On Thursday Nov. 11, the death of Hamilton Wilson Middle School science teacher Jennifer Williams, 55, was announced with no cause publicly released by her family.
Then on Friday, less than 24 hours later, Fairfield School officials announced high school chemistry teacher - and assistant coach for the school’s student academic team - Bryan Walters, 50, had died during a planned surgery two days earlier.
On Monday Springboro School officials told their school community of veteran vocal music director Beth Jamison, 65, and her passing with no cause publicized by family. Jamison had been with the district since 1989.
And on the same day news of Hamilton resident — and former Hamilton private school teacher — Elizabeth Nicole Potter’s death was announced, also with no cause provided.
Potter, who was a teacher at Summit Academy of Southwest Ohio in Harrison, was 36 years old and a former teacher at Hamilton’s Colonial Preparatory Academy.
For students and staffers at schools already burdened by pandemic stressors, the loss of beloved instructors cuts even deeper, said area school officials.
“In our school district, we often talk about how we are one big family,” said Billy Smith, superintendent of Fairfield Schools and a former principal of the district’s high school.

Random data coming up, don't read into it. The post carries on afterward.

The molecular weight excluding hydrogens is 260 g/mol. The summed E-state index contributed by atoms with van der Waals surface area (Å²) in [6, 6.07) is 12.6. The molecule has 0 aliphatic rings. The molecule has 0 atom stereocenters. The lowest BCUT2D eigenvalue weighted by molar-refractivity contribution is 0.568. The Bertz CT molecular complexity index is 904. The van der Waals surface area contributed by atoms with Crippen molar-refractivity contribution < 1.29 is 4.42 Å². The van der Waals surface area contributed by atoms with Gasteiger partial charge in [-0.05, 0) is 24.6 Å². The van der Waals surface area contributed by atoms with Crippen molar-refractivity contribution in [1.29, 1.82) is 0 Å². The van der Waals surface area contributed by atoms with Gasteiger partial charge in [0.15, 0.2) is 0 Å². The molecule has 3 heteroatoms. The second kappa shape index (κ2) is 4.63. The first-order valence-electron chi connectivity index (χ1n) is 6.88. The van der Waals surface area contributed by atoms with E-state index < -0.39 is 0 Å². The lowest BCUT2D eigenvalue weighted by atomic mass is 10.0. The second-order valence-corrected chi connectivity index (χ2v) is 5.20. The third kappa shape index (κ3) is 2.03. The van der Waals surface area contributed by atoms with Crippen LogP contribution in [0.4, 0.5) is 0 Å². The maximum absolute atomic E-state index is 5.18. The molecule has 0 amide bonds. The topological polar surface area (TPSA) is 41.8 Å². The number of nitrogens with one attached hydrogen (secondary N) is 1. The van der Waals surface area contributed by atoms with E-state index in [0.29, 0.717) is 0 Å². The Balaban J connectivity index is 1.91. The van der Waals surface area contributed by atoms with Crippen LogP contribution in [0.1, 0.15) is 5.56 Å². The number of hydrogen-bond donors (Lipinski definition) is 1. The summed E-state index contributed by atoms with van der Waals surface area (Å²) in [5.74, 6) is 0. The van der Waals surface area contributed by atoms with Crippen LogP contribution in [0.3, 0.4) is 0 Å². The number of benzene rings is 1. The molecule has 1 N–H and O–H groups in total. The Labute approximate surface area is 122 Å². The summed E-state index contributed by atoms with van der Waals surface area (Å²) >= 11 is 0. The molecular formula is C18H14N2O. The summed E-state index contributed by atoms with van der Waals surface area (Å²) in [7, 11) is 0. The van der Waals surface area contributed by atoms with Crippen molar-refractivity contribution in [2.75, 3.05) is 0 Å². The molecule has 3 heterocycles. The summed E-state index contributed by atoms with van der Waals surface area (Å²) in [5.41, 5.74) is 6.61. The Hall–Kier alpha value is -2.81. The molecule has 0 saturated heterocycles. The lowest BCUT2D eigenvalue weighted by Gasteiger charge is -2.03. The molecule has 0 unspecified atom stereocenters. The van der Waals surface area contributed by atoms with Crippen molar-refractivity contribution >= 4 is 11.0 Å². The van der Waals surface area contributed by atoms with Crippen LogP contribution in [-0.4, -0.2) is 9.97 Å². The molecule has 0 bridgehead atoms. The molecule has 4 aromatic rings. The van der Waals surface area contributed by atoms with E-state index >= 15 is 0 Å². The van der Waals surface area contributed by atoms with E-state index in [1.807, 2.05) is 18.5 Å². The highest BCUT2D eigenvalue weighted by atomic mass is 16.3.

“Losing a loved one is never easy, which is why it is so important for all of us to be there for each other when we are hurting,” said Smith, who ordered the high school closed Tuesday for a public memorial service in the gym for Walters.
Miami University’s Associate Dean of the graduate school and professor of educational psychology, Amity Noltemeyer, said “the death of a teacher is tragic and can be devastating for all in the school community, including students.”
And during a pandemic,”when students face multiple stressors or challenging circumstances, it can become even more important to connect with them and build their capacity for resilience.”
“It is important for children to feel safe, secure, and connected,” said Noltemeyer. “A death of someone they care about can challenge those feelings, and the conditions of the pandemic could too in different ways.”
Schools, which for years have employed a standard response of deploying grief counselors to students, staffers and school families, should be prepared for a multitude of variations exhibited by those grieving, she said.
“Grieving is a process and can look different for every child,” said Noltemeyer, who is also editor in chief of “School Psychology International.”
“Caregivers and school staff should be prepared for a range of grief reactions, which may vary based on factors including a student’s developmental level, prior experiences, relationship to the teacher and personal characteristics.”
Smith echoed the need for a flexible and vigilant approach, adding the emotional processing of a death comes in various speeds for each individual.
“It is also important to remember that people are often at different stages of the grieving process at different times, and that is okay. As a school district, we want to be supportive for our students, family members, and staff members, regardless of where they are in the process,” said Smith.